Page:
Church camping movement seeks to spread the word far and wide

<span>Photograph: Glyn Kirk/AFP/Getty Images</span>
Photograph: Glyn Kirk/AFP/Getty Images

For millennia, pilgrims have taken time out from their epic hikes to overnight in churches, mosques, temples and monasteries to eat, sleep, pray and meditate while recovering from one day’s hard slog and preparing for the next. Christians keep up this practice on pilgrimage routes across Britain and Europe.

Now, people of all faiths and none are being invited to “champ” – church camp – in historic churches across England and Wales. The scheme was launched in 2016 by the Churches Conservation Trust (CCT), the charity that protects Anglican churches made “redundant” (closed) and considered at risk. The project offers unusual accommodation to travellers and provides churches with funds to keep buildings maintained.

These wonderful buildings need to be used; to see lights on and hear chatting, singing and dancing is heartwarming

Last year, 1,500 people (and 200 dogs) slept in champing churches, helping the CCT post record income for the year. It’s now seeking to bring in more churches across the UK.

“Champing is still too small to raise significant amounts,” says Fiona Silk, who oversees the champing business for the CCT. “But it does generate extra funds for upkeep and repair work and is a way of helping keep a church sustainable.

church exterioe in sunshine
The church of St Laurence, Hilmarton, Wiltshire. Photograph: Alamy

“It’s also about providing a warm welcome to people who might not ordinarily go into a church – and supporting rural communities, as visitors will also eat out. Champing can also provide local people with a kind of mission.”

Priscilla Moxey, from the parish council at St Laurence in Hilmarton, Wiltshire, says: “The idea that people from far and, indeed, near can come and stay in our beautiful Grade I village church and have the key for one or several nights, enabling them to enjoy and absorb the history, beauty and architecture, is an amazing concept.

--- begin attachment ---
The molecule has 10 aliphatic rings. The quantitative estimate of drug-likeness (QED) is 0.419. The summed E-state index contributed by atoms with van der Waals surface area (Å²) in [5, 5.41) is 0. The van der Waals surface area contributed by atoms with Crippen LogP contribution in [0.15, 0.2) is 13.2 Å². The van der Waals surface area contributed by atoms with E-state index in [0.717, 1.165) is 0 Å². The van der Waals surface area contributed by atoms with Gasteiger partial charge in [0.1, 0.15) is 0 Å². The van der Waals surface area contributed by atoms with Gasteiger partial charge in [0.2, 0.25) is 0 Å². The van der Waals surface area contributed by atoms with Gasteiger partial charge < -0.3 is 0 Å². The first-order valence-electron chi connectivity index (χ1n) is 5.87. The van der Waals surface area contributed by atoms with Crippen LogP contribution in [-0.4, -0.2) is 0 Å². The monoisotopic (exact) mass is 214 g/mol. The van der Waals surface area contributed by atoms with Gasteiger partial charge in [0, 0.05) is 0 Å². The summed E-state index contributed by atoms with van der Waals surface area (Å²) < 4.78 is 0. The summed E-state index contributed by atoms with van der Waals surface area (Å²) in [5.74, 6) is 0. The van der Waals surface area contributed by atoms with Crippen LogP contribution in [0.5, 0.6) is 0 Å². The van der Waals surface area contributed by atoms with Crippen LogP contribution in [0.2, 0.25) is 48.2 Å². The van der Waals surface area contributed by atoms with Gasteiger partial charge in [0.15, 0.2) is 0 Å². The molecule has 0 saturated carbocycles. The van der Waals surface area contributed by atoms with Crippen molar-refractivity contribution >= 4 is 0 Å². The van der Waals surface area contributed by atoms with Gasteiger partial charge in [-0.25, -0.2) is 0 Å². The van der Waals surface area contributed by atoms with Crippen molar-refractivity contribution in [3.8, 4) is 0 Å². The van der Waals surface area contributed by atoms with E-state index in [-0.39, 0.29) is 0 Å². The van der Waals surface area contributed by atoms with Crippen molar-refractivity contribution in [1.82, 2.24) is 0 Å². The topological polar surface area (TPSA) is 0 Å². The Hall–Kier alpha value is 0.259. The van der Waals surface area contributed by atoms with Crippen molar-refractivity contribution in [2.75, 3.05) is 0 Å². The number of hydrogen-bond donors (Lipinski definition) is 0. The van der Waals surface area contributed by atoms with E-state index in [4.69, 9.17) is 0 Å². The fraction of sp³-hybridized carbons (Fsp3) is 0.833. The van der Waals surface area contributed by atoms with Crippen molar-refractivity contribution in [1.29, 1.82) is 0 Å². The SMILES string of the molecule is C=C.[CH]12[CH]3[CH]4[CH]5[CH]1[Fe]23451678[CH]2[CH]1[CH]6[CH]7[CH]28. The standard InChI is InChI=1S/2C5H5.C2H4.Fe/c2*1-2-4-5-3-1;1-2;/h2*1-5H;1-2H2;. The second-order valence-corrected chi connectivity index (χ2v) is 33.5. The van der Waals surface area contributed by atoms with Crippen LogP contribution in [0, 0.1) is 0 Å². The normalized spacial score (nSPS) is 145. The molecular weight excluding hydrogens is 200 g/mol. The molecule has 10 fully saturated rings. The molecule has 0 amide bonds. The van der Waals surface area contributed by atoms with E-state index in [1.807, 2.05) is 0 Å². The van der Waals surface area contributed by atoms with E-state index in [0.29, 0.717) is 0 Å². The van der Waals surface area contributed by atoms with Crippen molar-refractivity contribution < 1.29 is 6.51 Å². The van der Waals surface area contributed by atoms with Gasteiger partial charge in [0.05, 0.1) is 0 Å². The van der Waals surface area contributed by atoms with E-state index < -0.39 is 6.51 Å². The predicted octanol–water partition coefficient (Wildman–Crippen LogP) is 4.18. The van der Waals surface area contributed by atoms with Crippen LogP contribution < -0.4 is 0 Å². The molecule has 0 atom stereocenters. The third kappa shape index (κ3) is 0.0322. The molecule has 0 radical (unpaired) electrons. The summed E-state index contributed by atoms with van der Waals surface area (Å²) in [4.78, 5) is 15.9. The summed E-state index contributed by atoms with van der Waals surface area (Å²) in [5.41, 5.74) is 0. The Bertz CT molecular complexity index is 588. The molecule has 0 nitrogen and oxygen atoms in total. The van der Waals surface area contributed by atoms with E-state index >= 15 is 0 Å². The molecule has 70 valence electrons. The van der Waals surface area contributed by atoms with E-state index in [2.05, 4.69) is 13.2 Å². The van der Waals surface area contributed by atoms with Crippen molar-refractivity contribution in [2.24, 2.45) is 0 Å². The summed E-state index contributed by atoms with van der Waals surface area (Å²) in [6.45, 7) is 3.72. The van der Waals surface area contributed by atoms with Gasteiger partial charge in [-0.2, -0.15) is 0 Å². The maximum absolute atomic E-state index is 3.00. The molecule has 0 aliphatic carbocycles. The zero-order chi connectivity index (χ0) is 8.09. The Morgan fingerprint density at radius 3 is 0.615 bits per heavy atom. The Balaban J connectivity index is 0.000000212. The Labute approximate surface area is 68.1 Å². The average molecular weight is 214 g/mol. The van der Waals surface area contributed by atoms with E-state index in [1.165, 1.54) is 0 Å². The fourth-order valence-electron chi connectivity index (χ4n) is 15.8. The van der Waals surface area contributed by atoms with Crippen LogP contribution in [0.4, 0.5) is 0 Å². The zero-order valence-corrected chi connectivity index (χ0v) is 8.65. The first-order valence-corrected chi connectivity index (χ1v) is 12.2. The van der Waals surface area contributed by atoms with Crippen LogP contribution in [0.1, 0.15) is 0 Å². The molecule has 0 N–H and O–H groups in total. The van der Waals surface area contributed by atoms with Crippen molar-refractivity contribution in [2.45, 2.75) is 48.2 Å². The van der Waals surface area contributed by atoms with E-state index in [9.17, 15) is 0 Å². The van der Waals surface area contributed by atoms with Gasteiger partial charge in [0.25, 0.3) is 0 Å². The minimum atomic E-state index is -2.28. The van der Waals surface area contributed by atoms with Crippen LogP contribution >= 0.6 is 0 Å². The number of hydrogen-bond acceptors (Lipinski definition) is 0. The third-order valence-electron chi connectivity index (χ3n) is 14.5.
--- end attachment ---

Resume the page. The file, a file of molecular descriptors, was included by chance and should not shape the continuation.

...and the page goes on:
“These wonderful buildings need to be used as much as possible; and to see lights on and hear chatting, singing and dancing is heartwarming. I believe that champing breathes life into the fabric and at the same time helps with the maintenance for future generations to enjoy.”

Related: A spiritual walk on the South Downs: the Old Way pilgrims’ route

The 18 buildings in the champing portfolio are a mix of active and redundant churches. The former still hold regular services and are classified as partner churches; the latter are still consecrated but no longer have vicars and churchwardens. One church, St Mary’s in Longsleddale, Cumbria, is a harvest church, fully opening only for the annual festival.

Amenities in redundant churches are typically limited or nonexistent. Running water is a rarity and loos are usually of the dry kind. Visitors sleep on camp beds. There are no curtains, but there may be stained glass to soften the blow of early sunrises. Churches tend to be cold in winter, “ambient” in summer.

My husband said that after a champing visit the church seemed different, like a home rather than just a building

Natalie Trapmore

The luxuries of champing are the originality of the site, the quirkiness of the architecture and the fact all bookings are exclusive – if you go solo, you have the church to yourself. Rates starts at £49 a night, with 25% off for groups of 8-11 (£36.75) and 30% off groups of 12-16 (£34.30).